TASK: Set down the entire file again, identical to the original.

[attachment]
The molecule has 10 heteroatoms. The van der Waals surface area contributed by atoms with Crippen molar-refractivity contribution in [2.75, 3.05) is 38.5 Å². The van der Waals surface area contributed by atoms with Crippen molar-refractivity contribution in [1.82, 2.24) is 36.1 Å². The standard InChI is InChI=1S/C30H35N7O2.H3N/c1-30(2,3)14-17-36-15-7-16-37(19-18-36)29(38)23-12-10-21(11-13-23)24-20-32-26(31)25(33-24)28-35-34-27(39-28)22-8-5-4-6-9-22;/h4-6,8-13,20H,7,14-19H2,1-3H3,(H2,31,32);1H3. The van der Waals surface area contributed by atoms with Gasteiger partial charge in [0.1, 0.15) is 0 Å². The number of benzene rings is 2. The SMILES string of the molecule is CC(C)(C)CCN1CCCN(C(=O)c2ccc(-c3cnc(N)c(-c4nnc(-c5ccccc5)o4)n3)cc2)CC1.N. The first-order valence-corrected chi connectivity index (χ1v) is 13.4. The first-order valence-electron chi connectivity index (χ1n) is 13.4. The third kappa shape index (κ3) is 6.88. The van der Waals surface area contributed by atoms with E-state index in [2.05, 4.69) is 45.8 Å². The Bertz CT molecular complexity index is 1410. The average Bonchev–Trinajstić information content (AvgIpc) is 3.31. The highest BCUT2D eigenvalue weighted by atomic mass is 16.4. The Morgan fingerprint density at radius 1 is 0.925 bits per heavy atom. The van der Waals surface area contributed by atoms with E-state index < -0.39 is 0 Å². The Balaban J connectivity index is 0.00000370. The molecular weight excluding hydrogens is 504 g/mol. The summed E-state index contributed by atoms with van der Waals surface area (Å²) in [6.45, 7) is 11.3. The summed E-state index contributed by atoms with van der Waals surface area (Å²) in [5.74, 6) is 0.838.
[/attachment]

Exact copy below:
The molecule has 10 heteroatoms. The van der Waals surface area contributed by atoms with Crippen molar-refractivity contribution in [2.75, 3.05) is 38.5 Å². The van der Waals surface area contributed by atoms with Crippen molar-refractivity contribution in [1.82, 2.24) is 36.1 Å². The standard InChI is InChI=1S/C30H35N7O2.H3N/c1-30(2,3)14-17-36-15-7-16-37(19-18-36)29(38)23-12-10-21(11-13-23)24-20-32-26(31)25(33-24)28-35-34-27(39-28)22-8-5-4-6-9-22;/h4-6,8-13,20H,7,14-19H2,1-3H3,(H2,31,32);1H3. The van der Waals surface area contributed by atoms with Gasteiger partial charge in [0.1, 0.15) is 0 Å². The number of benzene rings is 2. The SMILES string of the molecule is CC(C)(C)CCN1CCCN(C(=O)c2ccc(-c3cnc(N)c(-c4nnc(-c5ccccc5)o4)n3)cc2)CC1.N. The first-order valence-corrected chi connectivity index (χ1v) is 13.4. The first-order valence-electron chi connectivity index (χ1n) is 13.4. The third kappa shape index (κ3) is 6.88. The van der Waals surface area contributed by atoms with E-state index in [2.05, 4.69) is 45.8 Å². The Bertz CT molecular complexity index is 1410. The average Bonchev–Trinajstić information content (AvgIpc) is 3.31. The highest BCUT2D eigenvalue weighted by atomic mass is 16.4. The Morgan fingerprint density at radius 1 is 0.925 bits per heavy atom. The van der Waals surface area contributed by atoms with E-state index < -0.39 is 0 Å². The Balaban J connectivity index is 0.00000370. The molecular weight excluding hydrogens is 504 g/mol. The summed E-state index contributed by atoms with van der Waals surface area (Å²) in [6.45, 7) is 11.3. The summed E-state index contributed by atoms with van der Waals surface area (Å²) in [5.74, 6) is 0.838.